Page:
The Pros of Bringing Home a Rescue Dog

We’re Pro Adoption – so here are a few pros for why you should adopt a dog


Although bringing home a dog from a shelter is becoming more and more commonplace, rescue pooches still get a bad name now and then. Some people believe that all rescue dogs are in a shelter because of negative traits, such as behavioral issues or psychological problems, but this simply isn’t true. Sure, some rescue pups do need more TLC than others, but these kinds of dogs will usually only be entrusted to experienced homes. If you’re thinking about bringing home a rescue dog, it’s best to think about all the positives and the joy that a dog could bring to your life.


You’re Providing a Dog with a Much Needed Home


The Humane Society of America estimates that around 3 to 4 million unwanted cats and dogs are euthanized every year. If you rescue a dog from a shelter, then you’re giving one of these animals a second chance and may even be saving his life. When you adopt from a shelter, that also frees up a space for another dog who’s in need of a place to stay. If that doesn’t make you feel good about yourself, then what will?


You Can Find Dogs of All Types


Some people get put off rescuing a dog because they have a very specific idea about the breed or age of dog that they want. You might be surprised at how many different kinds of dogs you can find at a shelter. Purebred dogs are not much less likely to end up in a shelter than mixed breeds, so it’s fairly easy to find one who needs a new home. If you have a specific type of dog in mind, you may be able to find a local shelter who specialize in rehoming only dogs of a certain breed, these are often referred to as “breed rescues.” Don’t be disheartened if you want a puppy, either, because a saddeningly large amount of puppies end up in shelters too. Often, these puppies are a result of an unexpected pregnancy, which the owner of the mommy-dog just couldn’t afford.


It’s Cheaper Than Buying a Dog


If money is a concern for you, consider that rescuing a dog is likely to cost you less than it would to buy a dog from a breeder. While you might have to give a shelter a donation of a couple of hundred bucks or so when you adopt a dog, buying puppy from any breeder is going to set you back a sizable chunk of cash, especially if they are – or at least claim to be – a responsible breeder. Plus you’ve got to consider what you get for your money when you adopt a rescue dog. A rescue pooch will usually be spayed or neutered, vaccinated, microchipped, de-flead and de-wormed, which is going to save you a whole bundle of money, too. Plus, you should think about where your money goes to. Get a dog from a shelter and the money you give them will go to help other animals in need.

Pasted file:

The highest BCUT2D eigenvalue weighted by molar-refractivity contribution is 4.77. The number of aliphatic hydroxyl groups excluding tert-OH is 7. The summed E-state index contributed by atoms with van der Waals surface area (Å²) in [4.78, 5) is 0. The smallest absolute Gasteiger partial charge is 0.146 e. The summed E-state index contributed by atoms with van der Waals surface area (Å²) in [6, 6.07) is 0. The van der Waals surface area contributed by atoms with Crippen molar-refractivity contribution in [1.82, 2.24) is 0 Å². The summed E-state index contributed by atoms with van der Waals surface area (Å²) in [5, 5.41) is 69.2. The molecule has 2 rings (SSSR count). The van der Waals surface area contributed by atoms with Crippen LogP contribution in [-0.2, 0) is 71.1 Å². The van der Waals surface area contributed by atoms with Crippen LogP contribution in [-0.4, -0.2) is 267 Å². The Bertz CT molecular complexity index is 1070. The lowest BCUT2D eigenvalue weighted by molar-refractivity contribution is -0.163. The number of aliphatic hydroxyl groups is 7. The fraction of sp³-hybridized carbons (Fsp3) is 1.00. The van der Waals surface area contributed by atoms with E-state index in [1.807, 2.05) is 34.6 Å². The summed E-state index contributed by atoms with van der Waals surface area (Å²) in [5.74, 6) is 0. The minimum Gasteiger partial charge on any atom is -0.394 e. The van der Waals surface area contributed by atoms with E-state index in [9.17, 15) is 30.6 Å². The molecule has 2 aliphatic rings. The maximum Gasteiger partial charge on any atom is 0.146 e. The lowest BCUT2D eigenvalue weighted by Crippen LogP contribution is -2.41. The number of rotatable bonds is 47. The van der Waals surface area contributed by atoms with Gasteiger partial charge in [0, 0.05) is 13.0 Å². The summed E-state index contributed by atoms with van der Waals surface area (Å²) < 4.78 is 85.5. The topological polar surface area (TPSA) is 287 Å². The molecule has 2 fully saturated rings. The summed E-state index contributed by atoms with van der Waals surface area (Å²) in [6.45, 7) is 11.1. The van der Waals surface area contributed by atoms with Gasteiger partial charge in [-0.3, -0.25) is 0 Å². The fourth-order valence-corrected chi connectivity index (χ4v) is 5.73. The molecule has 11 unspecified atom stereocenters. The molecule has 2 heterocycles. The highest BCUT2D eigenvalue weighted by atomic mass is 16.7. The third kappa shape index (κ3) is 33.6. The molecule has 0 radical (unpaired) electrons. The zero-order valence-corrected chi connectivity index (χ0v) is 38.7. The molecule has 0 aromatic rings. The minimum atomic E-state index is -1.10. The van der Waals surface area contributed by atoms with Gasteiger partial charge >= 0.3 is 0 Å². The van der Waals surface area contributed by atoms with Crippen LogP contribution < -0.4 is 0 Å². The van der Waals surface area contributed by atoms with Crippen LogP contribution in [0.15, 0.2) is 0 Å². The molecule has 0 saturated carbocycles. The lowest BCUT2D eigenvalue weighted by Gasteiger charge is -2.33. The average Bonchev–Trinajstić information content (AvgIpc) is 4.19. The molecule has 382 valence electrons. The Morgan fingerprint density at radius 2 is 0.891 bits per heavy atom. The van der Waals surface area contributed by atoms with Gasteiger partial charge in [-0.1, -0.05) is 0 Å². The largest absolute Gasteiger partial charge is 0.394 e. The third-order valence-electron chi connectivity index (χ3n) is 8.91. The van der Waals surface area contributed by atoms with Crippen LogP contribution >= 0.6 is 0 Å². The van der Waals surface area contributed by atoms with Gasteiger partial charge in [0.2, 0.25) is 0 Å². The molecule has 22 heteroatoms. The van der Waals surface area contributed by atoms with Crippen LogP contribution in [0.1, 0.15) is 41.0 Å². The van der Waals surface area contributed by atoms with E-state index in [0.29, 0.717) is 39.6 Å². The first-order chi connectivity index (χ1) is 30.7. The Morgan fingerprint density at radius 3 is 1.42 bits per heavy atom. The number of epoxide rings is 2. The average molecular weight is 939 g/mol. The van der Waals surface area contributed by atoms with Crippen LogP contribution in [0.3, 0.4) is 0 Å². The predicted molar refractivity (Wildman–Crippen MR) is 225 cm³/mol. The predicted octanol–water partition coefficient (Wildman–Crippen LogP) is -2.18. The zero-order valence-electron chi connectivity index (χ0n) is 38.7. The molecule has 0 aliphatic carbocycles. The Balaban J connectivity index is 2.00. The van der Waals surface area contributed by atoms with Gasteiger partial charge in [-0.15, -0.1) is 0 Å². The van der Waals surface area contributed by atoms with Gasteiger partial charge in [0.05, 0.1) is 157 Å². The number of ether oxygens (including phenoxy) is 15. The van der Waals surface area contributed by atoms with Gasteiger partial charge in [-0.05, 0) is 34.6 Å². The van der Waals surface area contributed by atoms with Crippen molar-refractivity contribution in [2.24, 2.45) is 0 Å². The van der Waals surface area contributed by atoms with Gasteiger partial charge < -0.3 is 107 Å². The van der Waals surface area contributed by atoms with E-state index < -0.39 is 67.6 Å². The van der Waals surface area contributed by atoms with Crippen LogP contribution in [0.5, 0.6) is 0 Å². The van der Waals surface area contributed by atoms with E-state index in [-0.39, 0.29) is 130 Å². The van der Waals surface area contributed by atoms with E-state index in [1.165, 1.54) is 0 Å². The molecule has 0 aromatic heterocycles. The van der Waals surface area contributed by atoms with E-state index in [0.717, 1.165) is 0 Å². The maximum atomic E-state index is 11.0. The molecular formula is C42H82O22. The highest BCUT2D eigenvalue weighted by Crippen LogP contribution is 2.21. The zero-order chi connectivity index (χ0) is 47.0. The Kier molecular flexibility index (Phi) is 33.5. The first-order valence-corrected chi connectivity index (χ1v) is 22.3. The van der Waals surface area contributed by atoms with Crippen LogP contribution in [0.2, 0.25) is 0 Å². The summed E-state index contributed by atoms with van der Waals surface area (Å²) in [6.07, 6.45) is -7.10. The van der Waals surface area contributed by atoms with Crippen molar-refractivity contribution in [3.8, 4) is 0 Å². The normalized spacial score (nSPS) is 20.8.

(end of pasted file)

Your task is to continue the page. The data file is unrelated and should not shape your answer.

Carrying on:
They May Already be Trained


Dogs end up in shelters for all kinds of reasons, so many of them will already be housebroken and have some training. This is going to save you a lot of the time, effort and frustration that can come with training a pooch. If you’re a new dog owner and are unsure about your training skills, it’s a huge bonus to have a dog who comes to you already knowing how to obey a number of commands. Who knows, you might even end up adopting a veritable doggy Einstein.

Lauren Corona is a freelance writer from merry old England. She specializes in writing about dogs and other critters. Lauren lives near Oxford, with her gorgeous Doberman, Nola. When she’s not tapping away at the keyboard, you’ll find her walking in the woods with Nola-dog, raising money for the Oxfordshire Animal Sanctuary, cooking vegan food, making zines and writing about herself in the third person.

Lauren Corona
Lauren Corona

Lauren Corona is a freelance writer from merry old England. She specializes in writing about dogs and other critters. Lauren lives near Oxford, with her gorgeous Doberman, Nola. When she's not tapping away at the keyboard, you'll find her walking in the woods with Nola-dog, raising money for the Oxfordshire Animal Sanctuary, cooking vegan food, making zines and writing about herself in the third person.

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